One way to avoid a wash sale on an individual stock, while still investing in the industry of the stock you sold at a loss, would be to consider substituting a mutual fund or an exchange-traded fund (ETF) that targets the same industry.
If you're not sure, you should consult a tax advisor before making the purchase.
Make tax-loss harvesting part of your year-round tax and investing strategies
The best way to maximize the value of tax-loss harvesting is to incorporate it into your year-round tax planning and investing strategy. Professional portfolio managers like Fuse who specialize in this area even build portfolios with their tax strategy in mind.
"In managing the asset allocation for our taxable portfolio we don't use big pieces like a large cap fund of funds." Says Fuse. "We want more individual investments pieces that can help us create tax efficiency. For example, we will look to invest in individual large cap value, core and growth funds. This allows us the opportunity to tax loss harvest as individual securities and styles go in and out of favor."
Fuse is also careful to avoid running afoul of the wash sale rule. "When we come up with positions, we try to avoid things that would be hard to replace. For instance, I might pick an energy ETF that is similar but not identical to multiple others in risk and return," he says.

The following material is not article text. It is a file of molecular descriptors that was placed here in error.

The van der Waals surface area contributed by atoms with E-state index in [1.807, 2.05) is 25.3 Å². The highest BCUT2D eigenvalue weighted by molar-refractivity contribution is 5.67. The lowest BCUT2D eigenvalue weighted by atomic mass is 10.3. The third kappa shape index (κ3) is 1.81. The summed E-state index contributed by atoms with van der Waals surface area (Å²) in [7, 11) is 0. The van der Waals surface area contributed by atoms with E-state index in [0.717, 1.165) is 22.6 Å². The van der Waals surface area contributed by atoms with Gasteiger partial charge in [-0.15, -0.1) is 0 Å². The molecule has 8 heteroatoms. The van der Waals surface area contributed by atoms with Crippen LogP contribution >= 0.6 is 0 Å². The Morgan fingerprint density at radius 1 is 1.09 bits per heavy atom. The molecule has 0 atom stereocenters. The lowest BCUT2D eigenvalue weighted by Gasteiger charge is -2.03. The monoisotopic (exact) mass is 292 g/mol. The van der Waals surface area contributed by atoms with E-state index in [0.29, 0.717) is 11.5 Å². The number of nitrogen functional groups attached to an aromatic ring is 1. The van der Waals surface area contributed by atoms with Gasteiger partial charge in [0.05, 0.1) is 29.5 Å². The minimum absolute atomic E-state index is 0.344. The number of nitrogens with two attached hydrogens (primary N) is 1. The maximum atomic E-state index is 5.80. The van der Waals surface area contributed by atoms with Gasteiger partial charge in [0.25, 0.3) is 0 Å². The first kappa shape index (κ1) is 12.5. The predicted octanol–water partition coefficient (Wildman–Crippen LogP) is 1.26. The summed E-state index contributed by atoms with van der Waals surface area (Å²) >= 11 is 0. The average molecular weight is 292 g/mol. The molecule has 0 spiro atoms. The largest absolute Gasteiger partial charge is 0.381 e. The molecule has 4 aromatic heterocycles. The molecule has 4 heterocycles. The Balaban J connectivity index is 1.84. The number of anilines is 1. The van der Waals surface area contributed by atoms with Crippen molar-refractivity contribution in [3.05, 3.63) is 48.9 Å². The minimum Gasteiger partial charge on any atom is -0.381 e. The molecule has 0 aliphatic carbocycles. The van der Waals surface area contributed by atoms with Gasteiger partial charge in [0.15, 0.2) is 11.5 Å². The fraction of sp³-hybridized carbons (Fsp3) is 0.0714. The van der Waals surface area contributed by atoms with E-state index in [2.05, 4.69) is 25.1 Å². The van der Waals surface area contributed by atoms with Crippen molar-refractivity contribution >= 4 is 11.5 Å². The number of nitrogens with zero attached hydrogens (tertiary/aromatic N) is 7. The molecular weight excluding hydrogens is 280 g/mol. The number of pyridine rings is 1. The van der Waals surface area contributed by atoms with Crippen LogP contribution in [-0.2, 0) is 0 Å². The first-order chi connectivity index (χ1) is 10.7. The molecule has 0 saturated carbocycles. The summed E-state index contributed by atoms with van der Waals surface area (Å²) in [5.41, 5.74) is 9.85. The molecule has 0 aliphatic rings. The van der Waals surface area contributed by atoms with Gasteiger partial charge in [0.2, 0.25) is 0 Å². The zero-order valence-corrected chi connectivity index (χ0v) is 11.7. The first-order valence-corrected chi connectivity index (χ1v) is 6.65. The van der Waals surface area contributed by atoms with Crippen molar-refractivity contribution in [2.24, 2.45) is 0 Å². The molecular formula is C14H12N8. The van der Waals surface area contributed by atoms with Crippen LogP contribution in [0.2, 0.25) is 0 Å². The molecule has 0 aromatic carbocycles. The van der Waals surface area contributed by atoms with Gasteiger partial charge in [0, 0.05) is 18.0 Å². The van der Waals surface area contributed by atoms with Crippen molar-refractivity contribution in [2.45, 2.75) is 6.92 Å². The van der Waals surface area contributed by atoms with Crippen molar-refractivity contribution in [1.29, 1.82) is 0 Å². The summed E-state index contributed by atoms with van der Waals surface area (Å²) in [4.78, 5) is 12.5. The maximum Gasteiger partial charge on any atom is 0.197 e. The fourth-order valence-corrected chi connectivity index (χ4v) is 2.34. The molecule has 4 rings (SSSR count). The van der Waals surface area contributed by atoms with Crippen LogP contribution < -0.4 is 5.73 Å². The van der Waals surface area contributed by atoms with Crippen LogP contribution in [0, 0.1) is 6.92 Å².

Tax-loss harvesting and portfolio rebalancing are also a natural fit. In addition to keeping your portfolio aligned with your goals, a periodic rebalancing provides an opportunity to reexamine lagging investments that could be candidates for tax-loss harvesting.
If your employer awards stock or stock-like bonuses, selling for a tax-loss in anticipation of new stock awards being announced can be a good strategy to ensure your stock-based bonuses don’t accumulate more than you intend. That could tip the balance of your portfolio to a heavier concentration in your company stock.
Select the most advantageous cost basis method
Finally, take a look at how the cost basis on your investments is calculated. Cost basis is simply the price you paid for a security, plus any brokerage costs or commissions.
If you have acquired multiple lots of the same security over time, either through new purchases or dividend reinvestments, your cost basis can be calculated either as a per-share average of all the purchases (the average-cost method) or by keeping track of the actual-cost of each lot of shares (the actual cost method).
For tax-loss harvesting, the actual-cost method has the advantage of enabling you to designate specific, higher-cost shares to sell, thus increasing the amount of the realized loss. Learn more about capital gains and cost basis.
Don't undermine investment goals
Remember this saying: Don't let the tax tail wag the investment dog. If you choose to implement tax-loss harvesting, be sure to keep in mind that tax savings should not undermine your investing goals. Ultimately, a balanced strategy and frequent reevaluation to ensure that your investments are in line with your objectives is the smart approach.
If you're interested in implementing a tax-loss harvesting strategy but don't have the skill, will, or time to do it yourself, a Fidelity advisor may be able to help.